If you’re anything like us, you’ve probably spent a significant amount of time recently glued to your television. When Disney+ launched this past November, it brought along with it a slew of classic Disney movies and television shows, original content, and docuseries.
Our favorite of the bunch may just be the original docuseries, The Imagineering Story. This six-hour series is Directed and Executive Produced by Leslie Iwerks (Daugher of Disney Legend Don Iwerks). In the series, viewers are given front row seats to behind the scenes footage that provides an unprecedented look at Imagineering and the spirited bunch that have created some of our favorite Disney attractions.
Both hard-core Disney fans and newbies alike will appreciate the treasure trove of facts we learned throughout the docuseries.
Here is our look at 8 Facts We Learned About Disneyland Park From The Imagineering Story.
Walt’s Original Plan
Walt Disney’s original plan for Disneyland was for a small park in Burbank, California, just across the street from Disney Studios. The proposed theme park was to feature several small lands and a train, of course.
City council eventually shot down Walt’s proposal, and we’re sooooo glad they did. Otherwise, we don’t know if we’d have the Disneyland that we know and love today.
All About WED Enterprises
In 1952, Walt formed WED Enterprises with the sole purpose to create Disneyland. Essentially a workshop, Walt’s personal laboratory was a place for him and his staff to dream, scheme, and conceptualize the park.
WED was formed all before funding was ever secured for the park because he realized the problematic nature of selling these ideas and thought it would be best to show them instead.
The First Animatronics Were for the Birds (Literally)
The Enchanted Tiki Room was one of Walt and team’s first ideas that became realized for the theme park. The birds depicted here are the earliest form of audio animatronics.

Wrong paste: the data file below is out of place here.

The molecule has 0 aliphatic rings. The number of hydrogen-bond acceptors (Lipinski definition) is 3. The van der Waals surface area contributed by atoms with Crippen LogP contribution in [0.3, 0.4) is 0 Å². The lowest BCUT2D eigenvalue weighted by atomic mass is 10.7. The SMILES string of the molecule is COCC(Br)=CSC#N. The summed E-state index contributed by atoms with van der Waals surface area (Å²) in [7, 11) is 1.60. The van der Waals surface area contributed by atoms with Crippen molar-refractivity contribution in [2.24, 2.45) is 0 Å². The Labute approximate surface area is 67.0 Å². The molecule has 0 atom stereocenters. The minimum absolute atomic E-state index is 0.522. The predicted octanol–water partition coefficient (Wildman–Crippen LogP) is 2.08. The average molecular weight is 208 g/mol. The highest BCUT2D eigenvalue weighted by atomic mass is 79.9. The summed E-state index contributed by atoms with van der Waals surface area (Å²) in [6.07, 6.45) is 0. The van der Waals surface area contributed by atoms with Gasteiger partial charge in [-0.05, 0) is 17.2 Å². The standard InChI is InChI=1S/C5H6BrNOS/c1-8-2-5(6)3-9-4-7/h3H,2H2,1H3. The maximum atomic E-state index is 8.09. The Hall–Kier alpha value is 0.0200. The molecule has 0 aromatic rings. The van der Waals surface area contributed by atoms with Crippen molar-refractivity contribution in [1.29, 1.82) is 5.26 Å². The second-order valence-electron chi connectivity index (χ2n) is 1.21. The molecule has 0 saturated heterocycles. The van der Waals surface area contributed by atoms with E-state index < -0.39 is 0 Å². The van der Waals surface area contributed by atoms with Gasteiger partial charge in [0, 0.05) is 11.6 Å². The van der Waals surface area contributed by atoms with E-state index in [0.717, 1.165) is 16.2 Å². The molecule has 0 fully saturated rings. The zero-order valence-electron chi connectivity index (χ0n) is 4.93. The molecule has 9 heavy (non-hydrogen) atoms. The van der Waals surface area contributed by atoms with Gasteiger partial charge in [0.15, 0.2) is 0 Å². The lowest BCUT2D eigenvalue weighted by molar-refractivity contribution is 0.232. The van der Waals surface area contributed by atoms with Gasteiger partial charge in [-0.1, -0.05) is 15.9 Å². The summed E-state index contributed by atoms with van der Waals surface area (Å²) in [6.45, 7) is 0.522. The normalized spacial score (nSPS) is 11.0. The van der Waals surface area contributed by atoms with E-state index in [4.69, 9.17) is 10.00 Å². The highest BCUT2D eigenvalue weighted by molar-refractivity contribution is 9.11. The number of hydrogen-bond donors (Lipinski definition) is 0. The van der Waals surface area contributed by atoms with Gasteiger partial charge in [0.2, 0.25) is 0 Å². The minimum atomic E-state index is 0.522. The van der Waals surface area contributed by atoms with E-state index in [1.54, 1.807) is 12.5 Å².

Essentially an experiment that was inspired by a bird cage Walt had purchased in Europe, this legendary attraction became the foundation of audio animatronics as we know them today.
Mr. Lincoln Almost Didn’t Work Out
Because of endless glitches throughout the planning stage, many Disney Imagineers didn’t believe that they could ever pull off the audio-animatronic in Great Moments with Mr. Lincoln.
While in creation of Lincoln, Walt casually remarked: “It’s kinda fun to do the impossible.” A statement now known throughout the world and even adorned on the side of Disney Park cups.
The Haunted Mansion Was a Shell of Itself
The Victorian mansion that now hosts the Haunted Mansion sat dormant for many years. Attraction planning was put on hold because of the urgent need for Walt and team to focus on The World’s Fair.
Walt personally shot down many ideas, including a butler guided walk through tour. It was eventually amateur magician and Disney Imagineer Yale Gracey that conceptualized the beloved attraction that seamlessly combines mechanics and illusions.
The Park Needed Thrills
In order to appeal to the younger generation, Imagineers realized the imminent need for thrill rides, of which Disneyland completely lacked in the early years.
An old design by Imagineer John Hench is what eventually set in motion Space Mountain. This was the Imagineers first foray into thrill rides and they were extra careful to not forego Disney’s signature attraction style of theming and storytelling.
Thanks Eisner’s Son for Star Tours
The concept for Star Tours was presented to Michael Eisner who then brought in his teenage son because he admittedly knew nothing about amusement parks.
Because his son loved the idea, they moved forward with Star Tours regardless of lacking a plan for the attraction’s ride system. This eventually become the first marriage of film media with motion simulators in the Disney parks. Films are now an integral part of many attraction experiences.
B-ball Inside Matterhorn
Yes, you can play hoops inside the Matterhorn. In the docuseries, we were treated to a glimpse of behind-the- scenes footage in which legendary Disney Imagineer Bob Gurr shows us that there is, indeed, a basketball hoop inside the classic attraction.
While not exactly a basketball court, Cast Members inside can shoot hoops!
What did you learn while watching The Imagineering Story on Disney+? Let us know in the comments!